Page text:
What Happens When You’re Atheist, He’s Religious, And You Have Kids

August 16, 2018  |  
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Atheists and religious individuals get together all of the time. People of two different religions can be tricky but, when one person just doesn’t have a religion, it doesn’t cause that much tension at first. During the dating stage and early stages of marriage, the atheist individual just understands that once or several times a week, her partner is going to go to his place of worship. Maybe he has certain pieces of literature he likes to read before bed. The atheist might even accompany her partner to religious events with his family and friends—she can attend, without necessarily participating or buying into it all—it’s just part of spending time together. But when that couple brings kids into the mix, things change. Drastically. Both parents can feel pretty strongly about raising their kids their way. Here’s what it’s like when you’re an atheist, he’s religious, and you have kids.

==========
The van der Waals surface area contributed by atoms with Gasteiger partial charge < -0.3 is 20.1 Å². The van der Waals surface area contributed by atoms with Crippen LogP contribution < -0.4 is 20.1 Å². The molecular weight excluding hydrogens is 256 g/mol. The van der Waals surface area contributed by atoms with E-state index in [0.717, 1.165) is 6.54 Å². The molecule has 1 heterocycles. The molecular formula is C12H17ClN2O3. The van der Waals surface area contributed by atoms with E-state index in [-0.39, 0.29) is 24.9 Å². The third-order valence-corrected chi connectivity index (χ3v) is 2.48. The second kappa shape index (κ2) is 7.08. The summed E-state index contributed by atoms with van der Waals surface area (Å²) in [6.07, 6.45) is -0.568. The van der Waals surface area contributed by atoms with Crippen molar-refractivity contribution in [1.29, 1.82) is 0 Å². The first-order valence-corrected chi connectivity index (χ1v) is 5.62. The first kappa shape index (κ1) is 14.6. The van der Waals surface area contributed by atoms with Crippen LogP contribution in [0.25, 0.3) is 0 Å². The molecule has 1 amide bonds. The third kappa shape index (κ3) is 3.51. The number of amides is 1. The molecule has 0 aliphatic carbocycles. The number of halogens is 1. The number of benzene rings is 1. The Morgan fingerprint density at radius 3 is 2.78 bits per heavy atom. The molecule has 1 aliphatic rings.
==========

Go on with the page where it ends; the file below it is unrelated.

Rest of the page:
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His parents will be pushy

Even if his parents try not to push their religion onto their grandkids, they will. Even the mildest, least aggressive ones can’t help but push their agenda onto the kids a bit. Their religion is part of their subconscious at this point, so you often have to ask them not to use certain language around the kids—leading, biased language.

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You want them to make their own choices